Often what employees are requesting is a feature they, or their children, have been using on their personal time.
“They are seeing all this stuff and wondering, ‘How can I use this at work?’ ’’ Koo said. “With SharePoint I can now offer them activity updates, like Twitter, and sharing, like Facebook.’’
Although IBM’s product is only four years old, its developers say they have been able to tap into experience that goes back much further.
“We have 426,000 employees in 110 countries, so we’ve been using these kinds of networking tools for a while,’’ explained Jeff Schick, vice president of social software at IBM. “We’ve been able to learn a lot from watching how we use this kind of software internally.’’
The popularity of social networking has encouraged people to use features that Microsoft had trouble explaining to customers in the past.
“We’ve actually had social features in SharePoint since 2003,’’ said Jared Spataro, a member of Microsoft’s SharePoint development team. “But often people weren’t ready for them. For example, we were offering a Facebook-style profile page called My Site before Facebook was launched.’’
Many features that are now popular with consumer social networks have long been predicted by technologists as tools that companies would use.
“Think about concepts like ‘knowledge sharing’ and ‘knowledge management’ - those ideas have been talked about for companies since the 1990s,’’ Spataro said. “But there wasn’t the interest from employees in those kinds of ideas . . . until Facebook.’’
And Spataro says Facebook has taught Microsoft some valuable lessons.
“We’ve learned a lot about how people want to interact with each other,’’ he said. “Posting a comment on someone’s wall? We didn’t have that. Flagging or tagging content? We didn’t have that, either.’’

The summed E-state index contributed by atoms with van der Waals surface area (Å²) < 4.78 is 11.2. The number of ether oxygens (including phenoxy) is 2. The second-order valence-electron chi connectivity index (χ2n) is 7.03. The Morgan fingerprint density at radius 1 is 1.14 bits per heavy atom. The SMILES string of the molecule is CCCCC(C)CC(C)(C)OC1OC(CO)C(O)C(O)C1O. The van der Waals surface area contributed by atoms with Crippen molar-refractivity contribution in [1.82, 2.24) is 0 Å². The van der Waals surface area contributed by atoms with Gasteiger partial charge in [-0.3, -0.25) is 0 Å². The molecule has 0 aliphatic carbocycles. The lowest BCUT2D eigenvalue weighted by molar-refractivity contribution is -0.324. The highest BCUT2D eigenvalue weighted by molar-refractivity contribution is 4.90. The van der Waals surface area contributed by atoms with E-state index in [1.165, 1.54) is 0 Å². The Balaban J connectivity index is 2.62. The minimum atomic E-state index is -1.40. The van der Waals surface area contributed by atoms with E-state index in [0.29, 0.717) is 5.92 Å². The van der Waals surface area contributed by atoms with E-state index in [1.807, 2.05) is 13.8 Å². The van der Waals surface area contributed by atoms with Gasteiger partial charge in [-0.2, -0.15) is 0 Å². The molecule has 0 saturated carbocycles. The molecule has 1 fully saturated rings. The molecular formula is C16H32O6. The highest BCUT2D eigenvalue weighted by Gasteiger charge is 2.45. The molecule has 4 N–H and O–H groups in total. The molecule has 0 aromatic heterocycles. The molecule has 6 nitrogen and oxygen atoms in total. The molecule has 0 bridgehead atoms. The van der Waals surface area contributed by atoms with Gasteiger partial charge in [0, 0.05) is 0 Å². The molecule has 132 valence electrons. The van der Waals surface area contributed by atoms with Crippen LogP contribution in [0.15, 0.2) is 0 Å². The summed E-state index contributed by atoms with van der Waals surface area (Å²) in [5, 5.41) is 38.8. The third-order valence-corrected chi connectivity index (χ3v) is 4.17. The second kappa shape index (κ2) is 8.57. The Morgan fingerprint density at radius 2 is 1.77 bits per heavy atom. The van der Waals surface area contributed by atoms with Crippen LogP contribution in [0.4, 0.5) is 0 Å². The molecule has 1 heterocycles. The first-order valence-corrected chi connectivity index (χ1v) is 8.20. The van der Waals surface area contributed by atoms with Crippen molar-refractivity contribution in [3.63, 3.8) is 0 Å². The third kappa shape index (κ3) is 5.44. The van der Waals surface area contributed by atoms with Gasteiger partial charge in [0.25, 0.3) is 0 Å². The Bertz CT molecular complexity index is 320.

One feature that both IBM and Microsoft have added to their social portfolio: security.
“Security is a major difference between social networking outside the company and inside,’’ said Christopher Crummey, a sales executive with the IBM’s software group. “Companies love the social features, but they also want to know: Is it secure? That’s an area where we have a lot of experience.’’
One competitor that Microsoft and IBM don’t have to worry about is the biggest player in social networking: Facebook itself.
The company declined to comment on its plans, but Koplowitz said it is extremely unlikely that the social networking giant would try to expand into the business market.
“Facebook has such a huge consumer opportunity that the enterprise business seems like it would be a distraction,’’ he said.
In any case, the value of the Facebook name may not carry much weight in the business world.
“If you make a big deal of introducing the software to people in a company as ‘Facebook for business,’ it can just sit there. Crickets,’’ said Spataro. “Many employees don’t want to think of their work colleagues the same way they think about their girlfriend.’’
D.C. Denison can be reached at firstname.lastname@example.org.